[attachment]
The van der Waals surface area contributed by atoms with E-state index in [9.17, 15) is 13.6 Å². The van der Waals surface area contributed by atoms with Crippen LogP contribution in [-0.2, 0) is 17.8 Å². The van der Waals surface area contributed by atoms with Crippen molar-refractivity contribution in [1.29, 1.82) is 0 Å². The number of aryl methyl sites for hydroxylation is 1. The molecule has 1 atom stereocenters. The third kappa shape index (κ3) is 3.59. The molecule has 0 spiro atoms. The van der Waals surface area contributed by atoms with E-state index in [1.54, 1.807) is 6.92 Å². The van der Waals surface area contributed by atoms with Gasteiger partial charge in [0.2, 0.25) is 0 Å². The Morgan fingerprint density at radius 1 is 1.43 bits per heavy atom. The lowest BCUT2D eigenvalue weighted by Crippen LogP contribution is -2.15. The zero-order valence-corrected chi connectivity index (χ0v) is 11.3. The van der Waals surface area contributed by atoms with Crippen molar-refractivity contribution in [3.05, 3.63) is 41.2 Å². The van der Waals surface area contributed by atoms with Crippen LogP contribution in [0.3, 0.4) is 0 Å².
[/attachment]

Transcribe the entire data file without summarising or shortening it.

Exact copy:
The van der Waals surface area contributed by atoms with E-state index in [9.17, 15) is 13.6 Å². The van der Waals surface area contributed by atoms with Crippen LogP contribution in [-0.2, 0) is 17.8 Å². The van der Waals surface area contributed by atoms with Crippen molar-refractivity contribution in [1.29, 1.82) is 0 Å². The number of aryl methyl sites for hydroxylation is 1. The molecule has 1 atom stereocenters. The third kappa shape index (κ3) is 3.59. The molecule has 0 spiro atoms. The van der Waals surface area contributed by atoms with E-state index in [1.54, 1.807) is 6.92 Å². The van der Waals surface area contributed by atoms with Gasteiger partial charge in [0.2, 0.25) is 0 Å². The Morgan fingerprint density at radius 1 is 1.43 bits per heavy atom. The lowest BCUT2D eigenvalue weighted by Crippen LogP contribution is -2.15. The zero-order valence-corrected chi connectivity index (χ0v) is 11.3. The van der Waals surface area contributed by atoms with Crippen molar-refractivity contribution in [3.05, 3.63) is 41.2 Å². The van der Waals surface area contributed by atoms with Crippen LogP contribution in [0.3, 0.4) is 0 Å².